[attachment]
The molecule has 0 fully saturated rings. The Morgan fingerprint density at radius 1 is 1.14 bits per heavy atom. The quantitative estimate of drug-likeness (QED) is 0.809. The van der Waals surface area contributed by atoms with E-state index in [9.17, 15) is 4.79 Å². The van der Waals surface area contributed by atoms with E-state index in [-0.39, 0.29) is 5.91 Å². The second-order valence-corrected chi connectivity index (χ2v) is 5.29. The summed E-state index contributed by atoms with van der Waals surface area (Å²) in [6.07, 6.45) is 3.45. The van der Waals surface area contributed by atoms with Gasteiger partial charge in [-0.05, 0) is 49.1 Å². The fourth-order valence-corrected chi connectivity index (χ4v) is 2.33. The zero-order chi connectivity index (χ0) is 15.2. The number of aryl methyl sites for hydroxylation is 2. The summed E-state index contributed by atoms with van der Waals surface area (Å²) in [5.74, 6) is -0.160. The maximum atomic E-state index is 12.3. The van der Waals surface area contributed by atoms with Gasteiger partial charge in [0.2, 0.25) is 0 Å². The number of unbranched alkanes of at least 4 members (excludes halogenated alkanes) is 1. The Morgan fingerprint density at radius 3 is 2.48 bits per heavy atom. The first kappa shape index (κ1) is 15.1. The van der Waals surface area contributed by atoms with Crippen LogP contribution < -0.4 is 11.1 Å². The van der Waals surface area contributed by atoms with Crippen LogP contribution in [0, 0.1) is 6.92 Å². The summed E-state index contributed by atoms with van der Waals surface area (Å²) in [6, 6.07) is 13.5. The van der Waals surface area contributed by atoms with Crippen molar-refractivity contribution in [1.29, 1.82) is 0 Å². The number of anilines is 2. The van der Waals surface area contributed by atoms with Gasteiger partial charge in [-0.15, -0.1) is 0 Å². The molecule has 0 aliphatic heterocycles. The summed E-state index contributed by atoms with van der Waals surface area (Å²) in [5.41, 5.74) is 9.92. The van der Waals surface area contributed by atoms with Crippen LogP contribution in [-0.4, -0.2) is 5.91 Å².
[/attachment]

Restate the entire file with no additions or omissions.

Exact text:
The molecule has 0 fully saturated rings. The Morgan fingerprint density at radius 1 is 1.14 bits per heavy atom. The quantitative estimate of drug-likeness (QED) is 0.809. The van der Waals surface area contributed by atoms with E-state index in [9.17, 15) is 4.79 Å². The van der Waals surface area contributed by atoms with E-state index in [-0.39, 0.29) is 5.91 Å². The second-order valence-corrected chi connectivity index (χ2v) is 5.29. The summed E-state index contributed by atoms with van der Waals surface area (Å²) in [6.07, 6.45) is 3.45. The van der Waals surface area contributed by atoms with Gasteiger partial charge in [-0.05, 0) is 49.1 Å². The fourth-order valence-corrected chi connectivity index (χ4v) is 2.33. The zero-order chi connectivity index (χ0) is 15.2. The number of aryl methyl sites for hydroxylation is 2. The summed E-state index contributed by atoms with van der Waals surface area (Å²) in [5.74, 6) is -0.160. The maximum atomic E-state index is 12.3. The van der Waals surface area contributed by atoms with Gasteiger partial charge in [0.2, 0.25) is 0 Å². The number of unbranched alkanes of at least 4 members (excludes halogenated alkanes) is 1. The Morgan fingerprint density at radius 3 is 2.48 bits per heavy atom. The first kappa shape index (κ1) is 15.1. The van der Waals surface area contributed by atoms with Crippen LogP contribution < -0.4 is 11.1 Å². The van der Waals surface area contributed by atoms with Crippen LogP contribution in [0, 0.1) is 6.92 Å². The summed E-state index contributed by atoms with van der Waals surface area (Å²) in [6, 6.07) is 13.5. The van der Waals surface area contributed by atoms with Crippen molar-refractivity contribution in [1.29, 1.82) is 0 Å². The number of anilines is 2. The van der Waals surface area contributed by atoms with Gasteiger partial charge in [-0.15, -0.1) is 0 Å². The molecule has 0 aliphatic heterocycles. The summed E-state index contributed by atoms with van der Waals surface area (Å²) in [5.41, 5.74) is 9.92. The van der Waals surface area contributed by atoms with Crippen LogP contribution in [-0.4, -0.2) is 5.91 Å².